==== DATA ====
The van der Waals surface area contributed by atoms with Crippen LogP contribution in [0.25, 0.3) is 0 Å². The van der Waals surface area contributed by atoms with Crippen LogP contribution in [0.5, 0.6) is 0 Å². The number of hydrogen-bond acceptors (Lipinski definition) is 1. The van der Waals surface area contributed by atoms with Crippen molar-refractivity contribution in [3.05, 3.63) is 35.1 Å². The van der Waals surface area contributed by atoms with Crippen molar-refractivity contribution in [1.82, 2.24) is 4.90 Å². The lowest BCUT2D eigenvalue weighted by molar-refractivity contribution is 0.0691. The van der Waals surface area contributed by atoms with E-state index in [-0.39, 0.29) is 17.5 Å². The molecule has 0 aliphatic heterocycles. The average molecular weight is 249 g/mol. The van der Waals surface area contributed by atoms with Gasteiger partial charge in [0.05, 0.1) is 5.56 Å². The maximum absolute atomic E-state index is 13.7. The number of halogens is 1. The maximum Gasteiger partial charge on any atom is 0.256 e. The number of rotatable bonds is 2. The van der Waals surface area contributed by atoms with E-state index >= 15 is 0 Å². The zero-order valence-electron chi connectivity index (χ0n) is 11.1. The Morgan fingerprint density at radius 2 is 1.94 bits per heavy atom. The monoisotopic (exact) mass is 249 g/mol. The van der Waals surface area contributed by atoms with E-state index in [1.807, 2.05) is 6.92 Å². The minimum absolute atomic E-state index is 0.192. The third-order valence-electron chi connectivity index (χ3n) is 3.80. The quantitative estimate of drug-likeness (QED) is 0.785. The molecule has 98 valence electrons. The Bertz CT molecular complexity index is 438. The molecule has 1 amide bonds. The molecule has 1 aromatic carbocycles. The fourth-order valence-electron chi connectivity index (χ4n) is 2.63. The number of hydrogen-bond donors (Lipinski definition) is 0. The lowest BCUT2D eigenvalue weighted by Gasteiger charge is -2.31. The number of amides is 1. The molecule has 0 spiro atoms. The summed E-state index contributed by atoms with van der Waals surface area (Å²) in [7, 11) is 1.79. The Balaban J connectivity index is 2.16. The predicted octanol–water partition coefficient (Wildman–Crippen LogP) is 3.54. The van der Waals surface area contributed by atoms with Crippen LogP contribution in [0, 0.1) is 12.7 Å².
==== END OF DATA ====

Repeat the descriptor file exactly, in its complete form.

The van der Waals surface area contributed by atoms with Crippen LogP contribution in [0.25, 0.3) is 0 Å². The van der Waals surface area contributed by atoms with Crippen LogP contribution in [0.5, 0.6) is 0 Å². The number of hydrogen-bond acceptors (Lipinski definition) is 1. The van der Waals surface area contributed by atoms with Crippen molar-refractivity contribution in [3.05, 3.63) is 35.1 Å². The van der Waals surface area contributed by atoms with Crippen molar-refractivity contribution in [1.82, 2.24) is 4.90 Å². The lowest BCUT2D eigenvalue weighted by molar-refractivity contribution is 0.0691. The van der Waals surface area contributed by atoms with E-state index in [-0.39, 0.29) is 17.5 Å². The molecule has 0 aliphatic heterocycles. The average molecular weight is 249 g/mol. The van der Waals surface area contributed by atoms with Gasteiger partial charge in [0.05, 0.1) is 5.56 Å². The maximum absolute atomic E-state index is 13.7. The number of halogens is 1. The maximum Gasteiger partial charge on any atom is 0.256 e. The number of rotatable bonds is 2. The van der Waals surface area contributed by atoms with E-state index >= 15 is 0 Å². The zero-order valence-electron chi connectivity index (χ0n) is 11.1. The Morgan fingerprint density at radius 2 is 1.94 bits per heavy atom. The monoisotopic (exact) mass is 249 g/mol. The van der Waals surface area contributed by atoms with E-state index in [1.807, 2.05) is 6.92 Å². The minimum absolute atomic E-state index is 0.192. The third-order valence-electron chi connectivity index (χ3n) is 3.80. The quantitative estimate of drug-likeness (QED) is 0.785. The molecule has 98 valence electrons. The Bertz CT molecular complexity index is 438. The molecule has 1 amide bonds. The molecule has 1 aromatic carbocycles. The fourth-order valence-electron chi connectivity index (χ4n) is 2.63. The number of hydrogen-bond donors (Lipinski definition) is 0. The lowest BCUT2D eigenvalue weighted by Gasteiger charge is -2.31. The number of amides is 1. The molecule has 0 spiro atoms. The summed E-state index contributed by atoms with van der Waals surface area (Å²) in [7, 11) is 1.79. The Balaban J connectivity index is 2.16. The predicted octanol–water partition coefficient (Wildman–Crippen LogP) is 3.54. The van der Waals surface area contributed by atoms with Crippen LogP contribution in [0, 0.1) is 12.7 Å².